The Pirbright Institute, along with colleagues at the Universities of St Andrews, Leeds, Edinburgh and Dundee, will take part in a £5.6M BBSRC-funded project to develop new methods for controlling foot-and-mouth disease.
Professor Terry Jackson, Dr Don King and Dr Toby Tuthill from The Pirbright Institute will be part of the project.Professor Jackson said “One of humanity’s biggest challenges in coming years will be to meet a growing demand for food. Animal diseases have a major impact on the productivity of the livestock industry and safeguarding animal welfare will be a major component of maximising food production.”
The researchers will investigate how the virus interacts with the host cell to achieve its replication and will harness this knowledge to develop a new generation of more effective vaccines and improved diagnostic methods.
FMDV causes one of the most economically important viral diseases of domestic livestock including cattle, sheep, goats and pigs. Since the disease is endemic in many countries, transmission by international travel and trade presents an on-going potential threat to the UK. It is one of the most contagious mammalian viruses and can infect several species of wildlife, greatly increasing the difficulty of disease control – further complicated by the existence of 7 distinct serotypes with numerous strains of the virus.
New developments in methods of studying the molecular biology of this virus, together with the development of new state-of-the art facilities at The Pirbright Institute, present an exciting opportunity to transform our understanding of how this virus replicates in cells, to modify the virus genome and to improve diagnosis – all designed to improve the control of FMDV.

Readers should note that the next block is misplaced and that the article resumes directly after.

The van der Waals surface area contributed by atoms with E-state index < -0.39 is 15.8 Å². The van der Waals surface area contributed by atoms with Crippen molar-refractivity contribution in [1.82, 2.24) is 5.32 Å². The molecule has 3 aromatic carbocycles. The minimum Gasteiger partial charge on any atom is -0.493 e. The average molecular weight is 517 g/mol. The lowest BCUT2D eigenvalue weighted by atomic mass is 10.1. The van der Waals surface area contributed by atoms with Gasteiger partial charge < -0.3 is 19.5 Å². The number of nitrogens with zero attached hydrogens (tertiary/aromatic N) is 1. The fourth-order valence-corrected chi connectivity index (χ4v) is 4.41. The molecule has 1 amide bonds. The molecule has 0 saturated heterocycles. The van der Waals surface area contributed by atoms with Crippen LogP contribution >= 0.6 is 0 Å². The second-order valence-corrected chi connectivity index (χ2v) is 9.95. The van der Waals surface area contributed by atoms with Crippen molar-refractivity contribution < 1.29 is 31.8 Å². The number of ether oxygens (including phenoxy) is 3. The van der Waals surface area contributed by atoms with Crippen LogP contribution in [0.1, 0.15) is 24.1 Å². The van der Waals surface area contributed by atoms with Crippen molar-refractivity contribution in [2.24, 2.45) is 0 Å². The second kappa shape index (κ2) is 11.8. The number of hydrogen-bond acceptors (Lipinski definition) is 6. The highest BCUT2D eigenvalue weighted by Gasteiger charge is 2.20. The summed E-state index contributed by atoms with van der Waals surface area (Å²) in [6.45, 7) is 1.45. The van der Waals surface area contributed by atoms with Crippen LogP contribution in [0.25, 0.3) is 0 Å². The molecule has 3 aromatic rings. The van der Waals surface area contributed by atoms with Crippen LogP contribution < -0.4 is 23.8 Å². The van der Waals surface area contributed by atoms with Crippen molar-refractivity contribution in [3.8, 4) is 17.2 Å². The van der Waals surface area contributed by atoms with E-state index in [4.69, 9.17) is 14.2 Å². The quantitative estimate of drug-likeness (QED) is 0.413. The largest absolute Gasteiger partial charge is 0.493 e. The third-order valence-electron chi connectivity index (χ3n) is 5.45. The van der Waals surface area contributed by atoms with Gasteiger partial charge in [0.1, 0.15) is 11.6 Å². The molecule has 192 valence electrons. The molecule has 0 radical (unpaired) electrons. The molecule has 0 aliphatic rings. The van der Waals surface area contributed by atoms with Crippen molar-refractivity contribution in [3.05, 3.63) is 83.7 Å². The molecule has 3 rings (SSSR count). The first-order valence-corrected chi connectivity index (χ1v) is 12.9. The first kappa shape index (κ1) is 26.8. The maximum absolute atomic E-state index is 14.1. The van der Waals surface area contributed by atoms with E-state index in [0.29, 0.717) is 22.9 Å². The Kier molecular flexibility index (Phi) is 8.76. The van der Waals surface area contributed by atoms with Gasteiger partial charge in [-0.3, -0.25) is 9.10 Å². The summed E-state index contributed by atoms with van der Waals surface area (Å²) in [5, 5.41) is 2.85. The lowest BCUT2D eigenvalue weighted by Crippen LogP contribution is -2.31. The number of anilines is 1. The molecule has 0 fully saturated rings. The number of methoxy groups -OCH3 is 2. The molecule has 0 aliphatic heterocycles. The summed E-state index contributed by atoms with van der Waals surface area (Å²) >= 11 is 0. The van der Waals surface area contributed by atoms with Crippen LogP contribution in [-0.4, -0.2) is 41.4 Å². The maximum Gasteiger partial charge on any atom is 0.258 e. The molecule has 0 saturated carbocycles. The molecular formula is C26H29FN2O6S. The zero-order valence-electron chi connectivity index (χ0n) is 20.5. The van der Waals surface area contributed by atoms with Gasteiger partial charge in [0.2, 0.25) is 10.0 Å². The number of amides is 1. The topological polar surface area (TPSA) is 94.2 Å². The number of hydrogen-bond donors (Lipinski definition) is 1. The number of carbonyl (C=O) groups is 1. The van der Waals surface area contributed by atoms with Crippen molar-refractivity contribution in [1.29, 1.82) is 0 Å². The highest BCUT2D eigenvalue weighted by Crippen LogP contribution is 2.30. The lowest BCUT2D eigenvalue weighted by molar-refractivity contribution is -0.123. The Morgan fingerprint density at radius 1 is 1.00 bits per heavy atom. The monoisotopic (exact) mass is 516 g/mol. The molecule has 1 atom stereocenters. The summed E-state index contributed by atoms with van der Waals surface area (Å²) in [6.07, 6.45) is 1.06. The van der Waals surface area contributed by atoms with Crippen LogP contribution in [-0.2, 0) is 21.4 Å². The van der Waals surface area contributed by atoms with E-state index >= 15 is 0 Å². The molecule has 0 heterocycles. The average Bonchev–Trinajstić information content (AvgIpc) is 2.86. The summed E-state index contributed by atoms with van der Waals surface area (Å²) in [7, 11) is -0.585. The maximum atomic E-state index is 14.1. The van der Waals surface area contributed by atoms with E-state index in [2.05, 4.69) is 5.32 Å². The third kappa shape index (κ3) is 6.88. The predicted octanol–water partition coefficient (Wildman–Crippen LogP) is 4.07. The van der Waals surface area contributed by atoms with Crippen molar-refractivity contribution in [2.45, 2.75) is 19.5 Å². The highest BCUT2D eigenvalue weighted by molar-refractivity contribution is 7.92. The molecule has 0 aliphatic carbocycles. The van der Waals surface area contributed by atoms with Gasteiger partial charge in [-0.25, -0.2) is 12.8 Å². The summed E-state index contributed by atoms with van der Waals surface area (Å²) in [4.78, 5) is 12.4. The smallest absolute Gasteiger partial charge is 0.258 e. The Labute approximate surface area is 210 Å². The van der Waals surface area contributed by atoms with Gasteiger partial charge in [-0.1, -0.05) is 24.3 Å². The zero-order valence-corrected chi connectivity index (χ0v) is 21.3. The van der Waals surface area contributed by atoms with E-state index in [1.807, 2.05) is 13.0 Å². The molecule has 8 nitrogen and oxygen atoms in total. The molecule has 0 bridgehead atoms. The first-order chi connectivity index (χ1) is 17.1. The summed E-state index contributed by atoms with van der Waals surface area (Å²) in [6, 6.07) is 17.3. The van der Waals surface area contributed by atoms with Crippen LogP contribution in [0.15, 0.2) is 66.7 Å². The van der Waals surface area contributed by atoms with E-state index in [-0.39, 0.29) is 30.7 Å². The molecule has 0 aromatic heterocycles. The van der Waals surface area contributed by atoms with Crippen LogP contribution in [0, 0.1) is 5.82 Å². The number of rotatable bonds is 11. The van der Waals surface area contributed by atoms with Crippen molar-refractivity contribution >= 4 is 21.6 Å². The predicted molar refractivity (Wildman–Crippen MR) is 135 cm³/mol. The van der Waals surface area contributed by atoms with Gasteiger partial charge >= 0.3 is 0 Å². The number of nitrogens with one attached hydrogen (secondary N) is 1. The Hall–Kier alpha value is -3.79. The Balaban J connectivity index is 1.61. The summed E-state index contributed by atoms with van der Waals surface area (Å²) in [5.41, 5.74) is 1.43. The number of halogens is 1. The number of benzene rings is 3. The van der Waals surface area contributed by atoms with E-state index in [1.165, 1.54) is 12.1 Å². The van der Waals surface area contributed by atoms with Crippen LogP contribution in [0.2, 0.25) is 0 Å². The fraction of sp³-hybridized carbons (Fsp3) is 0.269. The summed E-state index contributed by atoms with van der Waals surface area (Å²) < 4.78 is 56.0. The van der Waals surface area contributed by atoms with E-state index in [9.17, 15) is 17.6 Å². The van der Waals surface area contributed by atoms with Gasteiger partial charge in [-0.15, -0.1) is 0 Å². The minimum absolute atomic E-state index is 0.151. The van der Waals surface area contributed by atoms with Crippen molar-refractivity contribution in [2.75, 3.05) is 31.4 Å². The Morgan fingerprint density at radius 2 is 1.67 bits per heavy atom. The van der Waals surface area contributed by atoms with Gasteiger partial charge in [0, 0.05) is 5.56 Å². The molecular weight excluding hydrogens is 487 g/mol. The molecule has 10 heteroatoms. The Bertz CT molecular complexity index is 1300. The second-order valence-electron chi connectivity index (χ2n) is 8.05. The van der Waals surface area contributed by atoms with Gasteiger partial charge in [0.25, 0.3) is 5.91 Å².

Lead researcher Professor Martin Ryan of the University of St Andrews, said “One approach will be to alter the virus to make new strains that can infect animals without causing disease. These weakened viruses can prompt an immune response from the infected animal, giving it protection from subsequent infection.”
The researchers will also attempt to use knowledge of how the virus replicates in cells to make novel viruses that can only replicate in specially designed “helper” cells, meaning the virus couldn’t then replicate in animals. This would make the use of existing conventional vaccines a much safer process.
Professor Ryan added “Success would stimulate the routine use of vaccine to control FMDV around the globe. This would reduce the global incidence of FMD with enormous economic and social value worldwide.”